As if Christmas isn’t expensive enough, when you’ve bought for the fam, the kids, next door’s cat, you’ve also got to fork out for a gift for your child’s teacher too.
According to The Times the move was instigated after teachers were left in an “awkward position” receiving increasingly expensive presents such as Mulberry handbags and dinners at Michelin-starred restaurants.
The move was criticised by Janita Gray, senior editor at the Good Schools Guide, who called it “particularly joyless” and warned that it could backfire by making parents feel that £50 was the going rate for a gift.
And parents and teachers also took to Twitter to give their opinions on the thorny topic.
When did we arrive at the stage where teachers were given presents to the value of £50? What the hell is wrong with the world!?
— ColinP (@standardnoise) December 4, 2018
Awful. Surely a thank you card is enough – it can be handmade? Maybe have a policy of no gifts – not fair on poorer families!
— 🍂Jane Street #NHSlove 🍁 (@JaneStClinPsy) December 4, 2018
The subject of teachers’ gifts is something has been debated by parents for many years, but a recent survey by Mumsnet revealed that parents are increasingly feeling the purchasing pressure.
The poll by Mumsnet found that one in ten parents spend £25 on Christmas gifts for their child’s school teacher with 45 per cent believing there is a culture of one-upmanship and eight per cent buying presents purely because they don’t want to look mean.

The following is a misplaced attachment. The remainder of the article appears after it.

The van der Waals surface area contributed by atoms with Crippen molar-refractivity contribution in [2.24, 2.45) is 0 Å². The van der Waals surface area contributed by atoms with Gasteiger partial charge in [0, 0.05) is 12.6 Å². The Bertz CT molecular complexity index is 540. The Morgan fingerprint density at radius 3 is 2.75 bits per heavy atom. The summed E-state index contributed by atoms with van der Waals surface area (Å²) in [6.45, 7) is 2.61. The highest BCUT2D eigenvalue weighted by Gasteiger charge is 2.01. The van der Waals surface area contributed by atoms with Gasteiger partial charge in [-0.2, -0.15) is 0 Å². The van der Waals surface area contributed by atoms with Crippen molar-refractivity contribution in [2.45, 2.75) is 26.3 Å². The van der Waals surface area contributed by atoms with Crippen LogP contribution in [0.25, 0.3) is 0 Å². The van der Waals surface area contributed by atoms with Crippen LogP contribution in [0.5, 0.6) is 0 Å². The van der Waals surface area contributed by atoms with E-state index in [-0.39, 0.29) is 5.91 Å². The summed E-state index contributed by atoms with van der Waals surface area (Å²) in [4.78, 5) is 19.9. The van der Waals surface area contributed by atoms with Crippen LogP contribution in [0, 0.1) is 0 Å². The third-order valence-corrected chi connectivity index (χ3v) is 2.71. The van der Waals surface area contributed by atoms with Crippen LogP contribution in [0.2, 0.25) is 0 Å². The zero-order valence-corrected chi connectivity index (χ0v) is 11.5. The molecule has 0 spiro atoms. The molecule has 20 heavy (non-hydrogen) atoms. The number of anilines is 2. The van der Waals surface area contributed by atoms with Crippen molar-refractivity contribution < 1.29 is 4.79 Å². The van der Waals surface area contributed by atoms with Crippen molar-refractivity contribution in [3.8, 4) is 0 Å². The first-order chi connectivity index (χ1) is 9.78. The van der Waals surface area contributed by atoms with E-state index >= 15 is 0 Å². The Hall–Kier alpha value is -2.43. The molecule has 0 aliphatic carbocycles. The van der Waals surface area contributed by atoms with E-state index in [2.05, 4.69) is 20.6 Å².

However nearly a fifth of those surveyed said they spend nothing on Christmas presents because they don’t think its necessary. And a further four per cent said they thought a teacher’s salary was reward enough.
One in eight admitted they had felt pressured to contribute more than what they had budgeted for a class collection.
Commenting on the findings Mumsnet Founder, Justine Roberts, said: “Rather like the rules of tipping, the unwritten code about buying presents for teachers can trip some parents up, and leave others feeling vaguely resentful – but most are appreciative of teachers’ efforts and happy to give small gifts.”
The divisive topic is often the subject of debate on parenting forums too.
One parent took to Mumsnet to ask how much was reasonable to spend on a child’s teacher during the festive period and the response was mixed.
“Some people give nothing and that’s absolutely fine – norms vary by schools,” one user wrote. “There’s no collection at mine so I give each of them a bottle of wine – cost £9 each, I tend to be on the more generous side for my school.”
“In our class we do £20 for the collection at xmas and summer. £10 for teacher and £10 for the TA,” another offered.
A teacher also took to the forum to explain how she felt about receiving expensive gifts at Christmas time: “I’d be mortified if every parent thought they had to spend £10 on me, over the class that would be £300.
“The thing I appreciate most is a note in the Xmas card to say their child is happy and settled.”
What do you think? How much do you spend on your child’s teacher at Christmas?